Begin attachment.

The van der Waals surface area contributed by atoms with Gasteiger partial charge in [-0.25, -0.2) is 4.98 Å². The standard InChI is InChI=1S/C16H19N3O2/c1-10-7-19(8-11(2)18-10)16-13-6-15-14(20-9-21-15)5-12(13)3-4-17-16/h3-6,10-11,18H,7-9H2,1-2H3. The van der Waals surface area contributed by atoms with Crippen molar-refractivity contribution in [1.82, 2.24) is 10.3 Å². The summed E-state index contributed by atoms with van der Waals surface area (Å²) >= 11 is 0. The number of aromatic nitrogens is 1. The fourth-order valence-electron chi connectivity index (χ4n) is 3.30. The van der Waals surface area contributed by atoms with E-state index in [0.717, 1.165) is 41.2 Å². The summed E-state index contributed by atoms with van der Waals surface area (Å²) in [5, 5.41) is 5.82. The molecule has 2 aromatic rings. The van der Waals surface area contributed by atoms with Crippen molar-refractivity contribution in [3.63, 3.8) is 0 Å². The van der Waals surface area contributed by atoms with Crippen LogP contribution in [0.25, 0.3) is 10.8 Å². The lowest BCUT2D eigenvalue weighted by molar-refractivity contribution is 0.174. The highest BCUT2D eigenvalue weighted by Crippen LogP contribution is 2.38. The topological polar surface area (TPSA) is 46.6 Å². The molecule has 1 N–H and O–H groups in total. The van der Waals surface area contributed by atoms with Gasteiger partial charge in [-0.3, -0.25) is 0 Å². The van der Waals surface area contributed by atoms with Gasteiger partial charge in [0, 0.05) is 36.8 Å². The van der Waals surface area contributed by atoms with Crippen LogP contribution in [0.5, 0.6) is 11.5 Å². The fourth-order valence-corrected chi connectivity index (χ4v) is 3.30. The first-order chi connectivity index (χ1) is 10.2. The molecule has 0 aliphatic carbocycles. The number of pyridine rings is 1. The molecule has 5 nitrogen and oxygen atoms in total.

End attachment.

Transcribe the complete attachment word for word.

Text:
The van der Waals surface area contributed by atoms with Gasteiger partial charge in [-0.25, -0.2) is 4.98 Å². The standard InChI is InChI=1S/C16H19N3O2/c1-10-7-19(8-11(2)18-10)16-13-6-15-14(20-9-21-15)5-12(13)3-4-17-16/h3-6,10-11,18H,7-9H2,1-2H3. The van der Waals surface area contributed by atoms with Crippen molar-refractivity contribution in [1.82, 2.24) is 10.3 Å². The summed E-state index contributed by atoms with van der Waals surface area (Å²) >= 11 is 0. The number of aromatic nitrogens is 1. The fourth-order valence-electron chi connectivity index (χ4n) is 3.30. The van der Waals surface area contributed by atoms with E-state index in [0.717, 1.165) is 41.2 Å². The summed E-state index contributed by atoms with van der Waals surface area (Å²) in [5, 5.41) is 5.82. The molecule has 2 aromatic rings. The van der Waals surface area contributed by atoms with Crippen molar-refractivity contribution in [3.63, 3.8) is 0 Å². The van der Waals surface area contributed by atoms with Crippen LogP contribution in [0.25, 0.3) is 10.8 Å². The lowest BCUT2D eigenvalue weighted by molar-refractivity contribution is 0.174. The highest BCUT2D eigenvalue weighted by Crippen LogP contribution is 2.38. The topological polar surface area (TPSA) is 46.6 Å². The molecule has 1 N–H and O–H groups in total. The van der Waals surface area contributed by atoms with Gasteiger partial charge in [-0.3, -0.25) is 0 Å². The van der Waals surface area contributed by atoms with Gasteiger partial charge in [0, 0.05) is 36.8 Å². The van der Waals surface area contributed by atoms with Crippen LogP contribution in [0.5, 0.6) is 11.5 Å². The fourth-order valence-corrected chi connectivity index (χ4v) is 3.30. The first-order chi connectivity index (χ1) is 10.2. The molecule has 0 aliphatic carbocycles. The number of pyridine rings is 1. The molecule has 5 nitrogen and oxygen atoms in total.